NECK-CARE TIP: I always tell my clients that a woman over age 28 should be using an OTC Retinol or a Retinoid, period. But an anti-aging regiment should NOT stop at the jawline. "The Face" begins at the hairline and goes down to the décolletage, including the NECK. The neck's skin is unique and requires special care. This skin is significantly THINNER than that of the rest of the body and does not contain as many hair follicles as compared to the face, which means that this skin is not receiving as much naturally produced moisture. If a client is on a prescription Retinoid (like Retin-A), I always recommend that she use an OTC Retinol for the neck only. Retinoids, can be irritating and drying to the neck...but my PRIMARY concern is the sun exposure to this area. Retinoids make the skin vulnerable to the sun, so a broad spectrum SPF (minimum 30) is essential. Most women (and men alike) neglect to apply sunscreen to the neck & décolletage during their morning routine & only apply protection to the face. Using an OTC Retinol on the neck will ensure that you're maximizing your at-home skin care regime whilst protecting this delicate and oh-so-important part of the body.
Sunday, August 30, 2015
Sunday, August 23, 2015
Taking care of one's self is a matter of attending SCHOOL, and my institution is called the school of PERPETUAL MAINTENANCE. What classes do I recommend? ALL OF THEM. Here are the facts: aging, fine lines, loss of elasticity, loss of collagen, loss of volume, arm hair, sparse eyebrows, yada yada yada.... are INEVITABLE. The key to slowing down the inescapable evolution of self-image is education. It's about understanding what it is that one needs to do to become the best version of one's self...within your means AND within the realm of realistic expectations. Botox, fillers, retinoids, antioxidants, glycolics, cleansing, toning, teeth whitening, arm-hair removal, laser hair removal, exercise, anal bleaching....(the list goes on & on)....is ALL part of the school. The question is, do you wish to attend or not?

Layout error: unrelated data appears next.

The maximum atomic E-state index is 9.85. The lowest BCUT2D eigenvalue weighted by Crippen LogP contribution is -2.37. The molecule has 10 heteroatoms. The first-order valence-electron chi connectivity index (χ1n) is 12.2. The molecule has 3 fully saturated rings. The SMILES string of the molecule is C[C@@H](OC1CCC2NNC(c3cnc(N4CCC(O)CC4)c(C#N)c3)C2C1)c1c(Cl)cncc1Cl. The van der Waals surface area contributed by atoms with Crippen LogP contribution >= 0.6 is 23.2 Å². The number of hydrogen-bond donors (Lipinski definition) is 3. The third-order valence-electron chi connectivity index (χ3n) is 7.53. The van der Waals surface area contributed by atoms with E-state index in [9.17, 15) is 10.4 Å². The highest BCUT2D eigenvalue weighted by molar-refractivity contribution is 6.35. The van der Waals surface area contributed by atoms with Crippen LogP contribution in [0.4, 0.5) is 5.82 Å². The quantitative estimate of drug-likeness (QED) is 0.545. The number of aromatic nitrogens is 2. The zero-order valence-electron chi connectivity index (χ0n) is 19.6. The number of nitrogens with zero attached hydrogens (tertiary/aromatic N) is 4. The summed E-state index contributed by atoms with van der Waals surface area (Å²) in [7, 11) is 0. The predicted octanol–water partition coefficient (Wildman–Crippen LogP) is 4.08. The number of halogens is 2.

Sunday, August 16, 2015
If you're convinced that the beauty Gods have cursed you with sparse brows, think again. If your eyebrows have always been (or have suddenly become) very sparse, PARTICULARLY the hair on the tail-end of the brows, then you may want to call an ENDOCRINOLOGIST rather than your eyebrow specialist. I see clients in my Electrology practice EVERY DAY with hair-growth-symptoms that are red flags pertaining to hormonal changes. It seems random, however, thinning eyebrows is a sign of Hypothyroidism or Hashimoto's Disease. And if you think that visiting your General Practioner will do, I'm telling you that it will NOT. He will most likely order a "TSH" test ("thyroid stimulating hormone", which is a standard protocol), however, there are at least 4 other hormone tests that need to be administered and can only be done so by a Physician specializing in Hormonal Imbalance.